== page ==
Maclean’s Luiza Ch. Savage Interviews U.S. DHS Secretary
Maclean’s Washington D.C. correspondent Luiza Ch. Savage interviewed U.S. Secretary of Homeland Security Jeh Johnson.
The interview covers topics ranging from ISIS, Canada-U.S. border security, to the Detroit River International Crossing. Here are three Q&As particularly relevant to the ongoing Regulatory Cooperation Council (RCC) and Beyond the Border (BtB) Action Plan.
Q: After your department was created in the wake of 9/11, there was a lot of concern in Canada that this was a department focused on security, and it was dealing with our border and trade relationship. Do you see the economy in any way as a part of your mandate?
A: Part of my mission is promoting lawful trade and travel. Commerce between our two countries passes through ports of entry that are regulated by my department. It’s not simply securing our borders. After 9/11 there was an attitude here to pull the drawbridges up, but we’ve come a long way from that. I think the Beyond the Border initiative has a lot to do with it.
Q: One of the aspects of Beyond the Border is work toward pre-clearance at the land border.
A: Right. I’m a big fan of pre-clearance. We are working toward a pre-clearance agreement with Canada that I think will be unprecedented, where we will have pre-clearance capability at airports, rail stations, land ports of entry. That will be a big deal. [Canadian Public Safety] Minister [Steven] Blaney and I are working toward entering into such an agreement sometime later this year.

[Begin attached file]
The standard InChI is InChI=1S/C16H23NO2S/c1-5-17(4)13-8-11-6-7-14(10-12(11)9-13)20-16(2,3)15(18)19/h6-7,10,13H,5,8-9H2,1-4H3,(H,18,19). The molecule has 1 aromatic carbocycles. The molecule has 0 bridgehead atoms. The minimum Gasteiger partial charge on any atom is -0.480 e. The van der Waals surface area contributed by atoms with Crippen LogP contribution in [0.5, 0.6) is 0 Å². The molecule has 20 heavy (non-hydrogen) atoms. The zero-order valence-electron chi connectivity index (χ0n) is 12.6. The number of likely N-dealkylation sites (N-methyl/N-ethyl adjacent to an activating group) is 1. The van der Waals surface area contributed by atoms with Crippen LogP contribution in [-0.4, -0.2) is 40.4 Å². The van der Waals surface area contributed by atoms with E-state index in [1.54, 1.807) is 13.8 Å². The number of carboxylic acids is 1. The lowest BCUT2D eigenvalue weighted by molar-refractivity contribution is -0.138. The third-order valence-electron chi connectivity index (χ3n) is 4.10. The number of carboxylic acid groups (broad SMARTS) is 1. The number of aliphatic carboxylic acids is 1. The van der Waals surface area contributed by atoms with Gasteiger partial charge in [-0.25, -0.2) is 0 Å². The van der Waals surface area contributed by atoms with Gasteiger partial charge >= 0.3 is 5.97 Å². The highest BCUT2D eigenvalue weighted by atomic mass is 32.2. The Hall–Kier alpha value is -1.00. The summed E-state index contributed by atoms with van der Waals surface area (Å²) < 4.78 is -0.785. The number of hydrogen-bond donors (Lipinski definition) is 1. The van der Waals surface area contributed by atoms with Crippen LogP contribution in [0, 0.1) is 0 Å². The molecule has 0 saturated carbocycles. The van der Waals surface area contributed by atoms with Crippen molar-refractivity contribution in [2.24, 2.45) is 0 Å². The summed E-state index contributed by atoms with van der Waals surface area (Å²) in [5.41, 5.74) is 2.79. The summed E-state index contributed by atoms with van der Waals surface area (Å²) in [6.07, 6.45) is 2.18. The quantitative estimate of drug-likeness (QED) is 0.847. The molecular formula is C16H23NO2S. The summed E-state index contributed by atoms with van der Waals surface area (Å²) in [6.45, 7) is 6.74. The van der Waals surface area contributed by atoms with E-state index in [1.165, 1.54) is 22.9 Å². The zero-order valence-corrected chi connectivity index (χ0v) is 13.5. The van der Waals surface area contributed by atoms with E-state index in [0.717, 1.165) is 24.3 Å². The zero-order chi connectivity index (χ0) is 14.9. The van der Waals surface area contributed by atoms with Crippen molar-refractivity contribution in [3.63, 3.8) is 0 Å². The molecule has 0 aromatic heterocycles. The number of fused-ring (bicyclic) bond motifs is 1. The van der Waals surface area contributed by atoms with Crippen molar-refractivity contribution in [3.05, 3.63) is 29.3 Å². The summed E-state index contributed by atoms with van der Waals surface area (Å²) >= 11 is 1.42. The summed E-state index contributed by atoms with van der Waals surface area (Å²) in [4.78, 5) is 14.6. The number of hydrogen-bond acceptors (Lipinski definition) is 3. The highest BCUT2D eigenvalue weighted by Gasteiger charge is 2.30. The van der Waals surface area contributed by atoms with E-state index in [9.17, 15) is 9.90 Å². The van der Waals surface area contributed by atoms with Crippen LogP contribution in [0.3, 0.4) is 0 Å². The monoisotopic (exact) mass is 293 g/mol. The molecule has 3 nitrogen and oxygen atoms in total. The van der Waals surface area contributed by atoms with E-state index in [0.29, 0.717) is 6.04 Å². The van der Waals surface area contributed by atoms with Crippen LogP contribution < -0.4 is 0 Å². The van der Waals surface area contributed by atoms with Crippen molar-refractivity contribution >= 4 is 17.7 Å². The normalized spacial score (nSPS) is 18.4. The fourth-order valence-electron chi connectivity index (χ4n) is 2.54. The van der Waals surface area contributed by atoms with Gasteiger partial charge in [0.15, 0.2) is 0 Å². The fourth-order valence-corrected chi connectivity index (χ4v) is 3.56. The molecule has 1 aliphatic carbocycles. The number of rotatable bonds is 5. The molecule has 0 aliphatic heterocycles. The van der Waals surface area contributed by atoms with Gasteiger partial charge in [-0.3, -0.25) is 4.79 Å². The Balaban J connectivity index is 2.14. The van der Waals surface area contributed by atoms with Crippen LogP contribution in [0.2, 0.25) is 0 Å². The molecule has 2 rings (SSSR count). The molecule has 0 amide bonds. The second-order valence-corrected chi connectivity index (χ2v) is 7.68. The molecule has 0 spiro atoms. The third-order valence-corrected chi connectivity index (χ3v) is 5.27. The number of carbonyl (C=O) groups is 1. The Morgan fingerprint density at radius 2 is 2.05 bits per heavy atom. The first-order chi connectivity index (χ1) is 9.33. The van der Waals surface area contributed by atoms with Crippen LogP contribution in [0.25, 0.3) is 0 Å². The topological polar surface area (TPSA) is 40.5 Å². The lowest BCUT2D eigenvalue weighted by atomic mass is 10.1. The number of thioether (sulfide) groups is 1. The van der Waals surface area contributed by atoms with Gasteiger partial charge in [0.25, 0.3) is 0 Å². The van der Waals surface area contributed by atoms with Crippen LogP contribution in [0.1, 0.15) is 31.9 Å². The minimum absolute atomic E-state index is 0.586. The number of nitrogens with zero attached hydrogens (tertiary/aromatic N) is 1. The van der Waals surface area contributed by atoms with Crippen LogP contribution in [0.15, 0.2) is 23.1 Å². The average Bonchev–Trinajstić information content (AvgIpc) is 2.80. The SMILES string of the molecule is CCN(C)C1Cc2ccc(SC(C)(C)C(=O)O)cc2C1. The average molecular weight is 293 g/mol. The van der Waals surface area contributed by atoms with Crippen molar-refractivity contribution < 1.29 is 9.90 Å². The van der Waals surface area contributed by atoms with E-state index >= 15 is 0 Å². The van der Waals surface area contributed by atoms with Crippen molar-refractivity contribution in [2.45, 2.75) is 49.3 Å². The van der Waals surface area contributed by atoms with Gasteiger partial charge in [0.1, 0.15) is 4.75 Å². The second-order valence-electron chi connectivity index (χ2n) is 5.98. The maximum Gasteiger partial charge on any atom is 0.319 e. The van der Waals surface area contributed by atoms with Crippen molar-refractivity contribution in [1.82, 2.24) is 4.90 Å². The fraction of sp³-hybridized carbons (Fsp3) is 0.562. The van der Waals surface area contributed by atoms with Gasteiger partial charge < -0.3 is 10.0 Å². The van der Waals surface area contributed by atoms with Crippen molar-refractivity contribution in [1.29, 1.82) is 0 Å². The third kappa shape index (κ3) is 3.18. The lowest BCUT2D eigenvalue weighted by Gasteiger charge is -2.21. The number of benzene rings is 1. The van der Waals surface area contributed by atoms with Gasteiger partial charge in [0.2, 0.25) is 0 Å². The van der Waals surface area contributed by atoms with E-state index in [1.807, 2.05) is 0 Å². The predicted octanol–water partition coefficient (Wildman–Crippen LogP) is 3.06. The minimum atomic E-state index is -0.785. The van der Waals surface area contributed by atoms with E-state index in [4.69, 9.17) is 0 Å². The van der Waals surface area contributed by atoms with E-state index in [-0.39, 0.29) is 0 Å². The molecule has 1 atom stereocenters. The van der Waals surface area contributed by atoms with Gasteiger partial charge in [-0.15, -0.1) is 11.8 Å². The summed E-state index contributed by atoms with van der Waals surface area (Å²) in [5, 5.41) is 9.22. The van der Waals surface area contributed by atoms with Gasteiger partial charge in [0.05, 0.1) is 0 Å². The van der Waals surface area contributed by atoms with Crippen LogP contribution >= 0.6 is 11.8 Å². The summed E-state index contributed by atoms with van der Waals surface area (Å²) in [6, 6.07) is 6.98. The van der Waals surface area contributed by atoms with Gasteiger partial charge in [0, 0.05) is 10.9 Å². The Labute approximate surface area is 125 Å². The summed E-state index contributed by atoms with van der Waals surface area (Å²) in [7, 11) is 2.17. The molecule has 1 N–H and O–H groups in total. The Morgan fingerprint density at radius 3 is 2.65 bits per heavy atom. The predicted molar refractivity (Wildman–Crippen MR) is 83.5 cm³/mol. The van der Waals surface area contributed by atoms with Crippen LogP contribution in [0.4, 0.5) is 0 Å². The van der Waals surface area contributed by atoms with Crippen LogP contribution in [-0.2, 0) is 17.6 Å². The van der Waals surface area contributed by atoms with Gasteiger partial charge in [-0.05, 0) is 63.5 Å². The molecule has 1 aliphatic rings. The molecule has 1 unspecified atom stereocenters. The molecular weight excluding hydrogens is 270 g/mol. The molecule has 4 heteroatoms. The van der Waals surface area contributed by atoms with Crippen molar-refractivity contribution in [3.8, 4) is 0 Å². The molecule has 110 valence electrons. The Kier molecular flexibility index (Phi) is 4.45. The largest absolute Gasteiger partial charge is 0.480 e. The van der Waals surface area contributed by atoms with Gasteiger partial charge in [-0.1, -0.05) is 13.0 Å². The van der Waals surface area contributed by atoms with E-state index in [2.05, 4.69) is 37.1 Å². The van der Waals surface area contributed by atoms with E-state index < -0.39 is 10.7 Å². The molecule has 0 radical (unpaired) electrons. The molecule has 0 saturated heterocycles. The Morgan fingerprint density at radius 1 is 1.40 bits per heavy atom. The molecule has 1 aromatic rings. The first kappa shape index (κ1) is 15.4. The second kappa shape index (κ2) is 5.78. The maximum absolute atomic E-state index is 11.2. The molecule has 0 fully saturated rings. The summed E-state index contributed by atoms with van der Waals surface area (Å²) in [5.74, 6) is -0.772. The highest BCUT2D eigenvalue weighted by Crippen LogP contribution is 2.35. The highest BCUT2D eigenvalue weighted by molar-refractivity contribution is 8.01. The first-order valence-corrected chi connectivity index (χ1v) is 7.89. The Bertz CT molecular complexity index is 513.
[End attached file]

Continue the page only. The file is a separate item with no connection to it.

Q: Republican Sen. John McCain recently referred to the Canadian border as “porous” and expressed concern that terrorists could come over that border.
A: I would not characterize our border as porous. I would characterize it this way: we’ve put an unprecedented amount of resources on border security by way of people, technology, equipment, vehicles, aircraft, boats. Overall, apprehensions, which are an indicator of total attempts to cross the border, have gone down considerably over our entire border, and the population of undocumented immigrants has stopped growing for the first time since the 1970s.
Missed BtB Deadline on Exchange of Cross-Border Traveler Information
Maclean’s also carried a Canadian Press report on a missed BtB deadline. The deadline was related to Canada and the United States sharing traveler information of all cross-border travelers in order to enhance border security.
From yesterday’s report.
“The Beyond the Border action plan is on track. Are we exactly where we wished to be? Not exactly, but we are moving in the right direction,” [stated Public Safety Minister Steven Blaney Wednesday].
The public safety minister is downplaying the Conservative government’s failure to introduce a system to track the travel of potential terrorists, despite a deadline in a security pact with the United States that passed more than three months ago.
The 2011 Canada-U.S. perimeter security agreement, known as Beyond the Border, included a provision that would see Canada collect records on people leaving the country on international flights. The measure is designed to track potential terrorists who leave the country to join overseas conflicts.
The agreement set a deadline of June 30 of this year, but such a system is not yet in place, nor are the legislative and regulatory changes that would be required first.
Public Safety Minister Steven Blaney insisted Wednesday that Canada remains committed to tracking and sharing information about international travel with the United States, though he suggested the security pact was merely a road map rather than a firm timeline.